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Finding the fundamental matrix where psi(0) = the identity matrix

  1. Dec 6, 2011 #1
    1. The problem statement, all variables and given/known data

    If I have a solution to a system of first order linear equations: [itex]<x,y> = c_1 e^{-3t} <1,-1> + c_2 e^{-t} <1,1>[/itex] , how do I find the fundamental matrix psi(t) so that psi(0) = I ?

    2. Relevant equations



    3. The attempt at a solution

    [itex]psi(t) = <<e^{3t}, e^{-t}>, <-e^{-3t}, e^{-t}>>[/itex]
    [itex]psi(0) = <<1, 1>, <-1, 1>>[/itex]

    This is clearly not the identity matrix.
    Now what?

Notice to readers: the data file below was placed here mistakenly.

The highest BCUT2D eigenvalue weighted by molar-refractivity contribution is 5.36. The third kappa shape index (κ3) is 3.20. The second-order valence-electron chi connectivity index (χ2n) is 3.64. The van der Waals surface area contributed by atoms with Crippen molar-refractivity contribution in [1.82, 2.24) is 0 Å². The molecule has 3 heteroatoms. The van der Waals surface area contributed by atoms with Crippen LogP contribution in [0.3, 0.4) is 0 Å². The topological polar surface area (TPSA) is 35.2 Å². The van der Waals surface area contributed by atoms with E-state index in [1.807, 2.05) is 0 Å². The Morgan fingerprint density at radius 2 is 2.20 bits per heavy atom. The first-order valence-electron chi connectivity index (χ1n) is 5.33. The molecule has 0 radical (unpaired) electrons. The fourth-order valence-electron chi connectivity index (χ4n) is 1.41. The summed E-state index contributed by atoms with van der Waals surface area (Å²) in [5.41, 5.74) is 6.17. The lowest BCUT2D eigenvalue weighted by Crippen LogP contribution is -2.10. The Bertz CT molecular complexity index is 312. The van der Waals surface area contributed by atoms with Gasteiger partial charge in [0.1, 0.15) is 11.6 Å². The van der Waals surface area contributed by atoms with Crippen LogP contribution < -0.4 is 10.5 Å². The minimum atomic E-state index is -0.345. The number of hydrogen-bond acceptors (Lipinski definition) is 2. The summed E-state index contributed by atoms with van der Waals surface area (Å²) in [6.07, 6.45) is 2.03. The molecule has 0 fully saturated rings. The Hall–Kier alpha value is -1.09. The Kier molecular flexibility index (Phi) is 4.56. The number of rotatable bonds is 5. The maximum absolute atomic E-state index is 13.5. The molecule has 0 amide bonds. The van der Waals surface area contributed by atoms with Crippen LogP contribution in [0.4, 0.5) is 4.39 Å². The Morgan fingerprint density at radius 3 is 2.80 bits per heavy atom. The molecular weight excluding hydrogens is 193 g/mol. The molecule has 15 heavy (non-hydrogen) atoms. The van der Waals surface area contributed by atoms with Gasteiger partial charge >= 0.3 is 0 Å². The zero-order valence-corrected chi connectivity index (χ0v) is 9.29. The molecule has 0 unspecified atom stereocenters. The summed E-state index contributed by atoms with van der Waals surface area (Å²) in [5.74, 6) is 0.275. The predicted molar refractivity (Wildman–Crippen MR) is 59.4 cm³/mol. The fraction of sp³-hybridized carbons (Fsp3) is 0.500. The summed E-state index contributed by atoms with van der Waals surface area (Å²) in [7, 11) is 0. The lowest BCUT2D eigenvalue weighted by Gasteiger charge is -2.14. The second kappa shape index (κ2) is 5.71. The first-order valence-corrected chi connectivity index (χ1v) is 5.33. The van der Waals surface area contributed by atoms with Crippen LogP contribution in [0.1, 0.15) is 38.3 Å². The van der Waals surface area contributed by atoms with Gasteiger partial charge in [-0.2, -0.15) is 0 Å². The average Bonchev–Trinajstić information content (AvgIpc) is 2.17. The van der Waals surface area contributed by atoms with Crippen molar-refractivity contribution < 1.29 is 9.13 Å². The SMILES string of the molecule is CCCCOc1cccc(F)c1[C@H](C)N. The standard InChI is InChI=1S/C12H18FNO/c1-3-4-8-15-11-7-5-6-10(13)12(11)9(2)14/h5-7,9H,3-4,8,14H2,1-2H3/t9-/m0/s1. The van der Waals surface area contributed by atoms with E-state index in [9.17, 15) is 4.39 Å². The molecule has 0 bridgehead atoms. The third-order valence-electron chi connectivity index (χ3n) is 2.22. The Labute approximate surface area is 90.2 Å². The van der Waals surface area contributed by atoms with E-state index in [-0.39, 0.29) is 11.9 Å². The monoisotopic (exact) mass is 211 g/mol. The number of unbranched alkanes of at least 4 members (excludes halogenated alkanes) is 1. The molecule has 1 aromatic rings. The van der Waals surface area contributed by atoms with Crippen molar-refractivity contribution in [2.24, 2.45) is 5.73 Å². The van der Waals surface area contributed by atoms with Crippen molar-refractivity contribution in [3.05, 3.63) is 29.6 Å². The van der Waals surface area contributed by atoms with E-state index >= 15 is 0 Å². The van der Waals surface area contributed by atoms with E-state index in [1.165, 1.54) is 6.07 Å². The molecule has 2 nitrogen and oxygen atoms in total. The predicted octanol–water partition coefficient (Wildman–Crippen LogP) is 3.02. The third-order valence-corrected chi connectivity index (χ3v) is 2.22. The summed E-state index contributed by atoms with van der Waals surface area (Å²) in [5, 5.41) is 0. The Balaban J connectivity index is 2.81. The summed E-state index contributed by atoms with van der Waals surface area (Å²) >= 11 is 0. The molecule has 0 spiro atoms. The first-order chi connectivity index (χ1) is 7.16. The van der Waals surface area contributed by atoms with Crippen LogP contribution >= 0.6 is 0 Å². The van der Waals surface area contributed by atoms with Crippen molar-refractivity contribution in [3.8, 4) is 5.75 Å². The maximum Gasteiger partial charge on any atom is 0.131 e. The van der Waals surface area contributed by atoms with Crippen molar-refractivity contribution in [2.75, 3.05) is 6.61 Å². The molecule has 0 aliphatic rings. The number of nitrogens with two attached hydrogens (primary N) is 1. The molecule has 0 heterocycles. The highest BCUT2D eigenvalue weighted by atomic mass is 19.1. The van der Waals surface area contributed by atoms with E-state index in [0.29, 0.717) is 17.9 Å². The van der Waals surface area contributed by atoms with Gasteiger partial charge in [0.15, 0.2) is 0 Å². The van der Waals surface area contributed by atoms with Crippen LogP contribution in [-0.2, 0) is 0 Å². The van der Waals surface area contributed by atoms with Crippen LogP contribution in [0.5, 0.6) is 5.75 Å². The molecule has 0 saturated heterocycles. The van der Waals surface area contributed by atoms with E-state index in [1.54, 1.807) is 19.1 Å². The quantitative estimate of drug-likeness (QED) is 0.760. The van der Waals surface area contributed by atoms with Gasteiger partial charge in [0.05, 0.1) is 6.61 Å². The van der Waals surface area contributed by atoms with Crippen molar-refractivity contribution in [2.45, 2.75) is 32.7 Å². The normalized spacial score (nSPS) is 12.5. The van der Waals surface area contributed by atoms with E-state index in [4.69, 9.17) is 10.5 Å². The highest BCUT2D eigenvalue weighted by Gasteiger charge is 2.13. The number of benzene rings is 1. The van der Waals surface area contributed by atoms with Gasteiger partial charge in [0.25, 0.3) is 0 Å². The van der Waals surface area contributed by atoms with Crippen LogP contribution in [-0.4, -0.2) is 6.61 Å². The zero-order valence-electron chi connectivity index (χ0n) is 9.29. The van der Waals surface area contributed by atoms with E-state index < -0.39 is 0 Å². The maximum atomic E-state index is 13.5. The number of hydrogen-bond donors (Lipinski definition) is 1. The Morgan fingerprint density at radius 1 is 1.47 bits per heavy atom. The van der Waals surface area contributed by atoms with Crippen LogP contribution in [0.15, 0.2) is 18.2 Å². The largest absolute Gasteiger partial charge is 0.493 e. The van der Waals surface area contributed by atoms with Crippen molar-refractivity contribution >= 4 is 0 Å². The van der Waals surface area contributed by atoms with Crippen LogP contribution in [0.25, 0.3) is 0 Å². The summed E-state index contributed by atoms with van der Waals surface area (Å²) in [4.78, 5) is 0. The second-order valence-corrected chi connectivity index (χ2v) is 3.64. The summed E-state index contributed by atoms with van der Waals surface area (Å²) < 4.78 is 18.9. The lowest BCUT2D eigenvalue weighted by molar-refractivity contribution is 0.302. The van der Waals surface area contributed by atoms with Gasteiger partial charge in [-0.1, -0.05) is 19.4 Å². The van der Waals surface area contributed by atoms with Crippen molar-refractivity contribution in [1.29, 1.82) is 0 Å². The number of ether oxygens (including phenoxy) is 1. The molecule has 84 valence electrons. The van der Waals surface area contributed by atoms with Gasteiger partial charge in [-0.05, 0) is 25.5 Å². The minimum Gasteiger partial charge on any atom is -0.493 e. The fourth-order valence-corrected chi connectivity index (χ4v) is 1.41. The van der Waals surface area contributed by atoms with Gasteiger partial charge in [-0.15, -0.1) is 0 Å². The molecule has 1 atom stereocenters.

2. jcsd
  3. Dec 6, 2011 #2

    lanedance

    User Avatar
    Homework Helper

    just an idea but you have two linearly independent basis vectors call them u1, u2

    could you take a linear comibination of your vectors such that
    v1=au1+bu2 gives v1(0) = <1,0>
    and
    v2=cu1+du2 gives v2(0) = <0,1>?

    then could you use those basis vectors to write the reuired fundamental matrix?
     
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